Davos is done, and we're all back home dusting melted snow from our dinner jackets, and sorting through fistfuls of business cards. Overall I was left with three impressions of Davos 2010:
Firstly, the monumental failure that was Copenhagen. The lack of a legitimate policy framework against which countries and indeed companies can align their objectives was a fault line that ran through discussion-after-discussion at Davos. It is now too easy for good women and men to do nothing.
Secondly, ‘the new normal’ within financial services. There is no doubt that the world has changed and that this new world order, or 'new normal' as it is knowingly referred to, is still ill-defined, I don't believe the bankers are at one with one another; or that the regulators are at one with each other; or that the politicians are, either. And certainly none of those tribes are meaningfully engaged with any other.
Yes, there is a tremendous amount of work going on by technocrats to solve the twin issues of capital and liquidity. Nonetheless, that work is not satisfying the population at large, and it is that voting populus that the politicians now care about. The roots of this battle lie in familiar territory: compensation and her discontents.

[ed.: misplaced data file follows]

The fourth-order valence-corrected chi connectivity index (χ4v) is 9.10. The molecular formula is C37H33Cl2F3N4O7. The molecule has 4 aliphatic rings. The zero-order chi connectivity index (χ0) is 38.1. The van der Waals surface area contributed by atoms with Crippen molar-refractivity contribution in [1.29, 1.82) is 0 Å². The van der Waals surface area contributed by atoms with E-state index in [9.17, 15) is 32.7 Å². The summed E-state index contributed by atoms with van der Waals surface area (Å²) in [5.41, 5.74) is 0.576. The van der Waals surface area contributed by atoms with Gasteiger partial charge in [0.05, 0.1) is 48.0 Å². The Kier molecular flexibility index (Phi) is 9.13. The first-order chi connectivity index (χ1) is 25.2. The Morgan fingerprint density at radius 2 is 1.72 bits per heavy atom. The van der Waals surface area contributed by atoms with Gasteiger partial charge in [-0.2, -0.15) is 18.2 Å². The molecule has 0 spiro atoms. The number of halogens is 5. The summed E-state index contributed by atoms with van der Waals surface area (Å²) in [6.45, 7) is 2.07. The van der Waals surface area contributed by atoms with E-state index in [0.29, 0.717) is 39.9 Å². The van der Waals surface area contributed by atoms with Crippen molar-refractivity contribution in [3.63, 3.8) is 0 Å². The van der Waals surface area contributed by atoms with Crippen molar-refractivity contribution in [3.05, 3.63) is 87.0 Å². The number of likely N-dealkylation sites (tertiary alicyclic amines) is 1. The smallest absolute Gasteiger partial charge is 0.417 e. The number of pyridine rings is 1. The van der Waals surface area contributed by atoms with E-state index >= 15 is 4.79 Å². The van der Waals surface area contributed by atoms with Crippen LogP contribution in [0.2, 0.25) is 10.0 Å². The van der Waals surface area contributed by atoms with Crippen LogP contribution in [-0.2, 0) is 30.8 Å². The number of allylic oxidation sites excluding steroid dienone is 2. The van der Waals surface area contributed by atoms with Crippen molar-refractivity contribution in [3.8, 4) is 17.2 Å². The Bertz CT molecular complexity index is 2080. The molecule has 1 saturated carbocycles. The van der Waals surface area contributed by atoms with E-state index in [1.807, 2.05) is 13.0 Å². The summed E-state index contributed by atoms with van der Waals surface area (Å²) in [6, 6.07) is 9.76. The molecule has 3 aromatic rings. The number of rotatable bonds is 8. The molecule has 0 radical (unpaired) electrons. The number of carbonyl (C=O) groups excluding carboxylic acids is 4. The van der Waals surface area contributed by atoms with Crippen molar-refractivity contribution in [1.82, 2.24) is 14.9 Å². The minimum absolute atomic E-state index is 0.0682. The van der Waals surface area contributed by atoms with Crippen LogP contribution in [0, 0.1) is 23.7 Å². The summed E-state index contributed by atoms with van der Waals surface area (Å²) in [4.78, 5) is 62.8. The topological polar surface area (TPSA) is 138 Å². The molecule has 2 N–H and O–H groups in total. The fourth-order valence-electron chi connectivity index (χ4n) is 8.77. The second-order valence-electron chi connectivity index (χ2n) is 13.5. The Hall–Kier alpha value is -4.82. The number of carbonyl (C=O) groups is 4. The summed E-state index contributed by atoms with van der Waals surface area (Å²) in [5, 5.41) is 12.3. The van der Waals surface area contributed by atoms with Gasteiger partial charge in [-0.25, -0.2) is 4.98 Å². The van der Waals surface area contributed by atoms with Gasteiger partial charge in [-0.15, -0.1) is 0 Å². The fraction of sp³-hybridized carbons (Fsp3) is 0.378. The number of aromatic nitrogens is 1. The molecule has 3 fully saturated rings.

From where I sit, there is still very limited consensus within the banking (or indeed the private equity) community as to how best to respond. My basic hunch is that the world divides into two camps: those that get it (that the good-old-days are over), and those that don't. What is clear is that any solution needs to encompass the G20 in its totality, and resist the unilateralism epitomised in a US-only, UK-only or Federalist-Europe only response. Our markets are now unapologetically global; our solution must be, too.
Thirdly I was left with a timid optimism, despite it all, and renewed faith in humanity's ability to pick up the pieces, move on and begin again. At the UN's World Food Programme (WFP) dinner, this resilience was abundantly clear. I arrived harbouring my habitual scepticism towards any United Nations solution (with its connotations of slow-moving bureaucracy), but was blown away by what I saw and heard. A moving account from Josette Sheeran, Executive Director of the WFP, fresh off the plane from Haiti, described pragmatically and honestly what she had seen and done in Port-au-Prince. Save the Children was there, so too was World Vision, the International Red Cross and the World Economic Forum's Professor Schwab. What Josette's analysis demonstrated was that the challenges are real, logistical, troubling but that the fundamental commitment to solving this multi-laterally, by whatever means necessary, is alive and well. Good people doing good things.
It is that simple proposition I will take with me into the year ahead.
Paul Fletcher is Senior Partner at Actis, the world's largest private equity firm specialising in emerging markets, leading the firm from its London headquarters. He's been blogging exclusively for MT from Davos.
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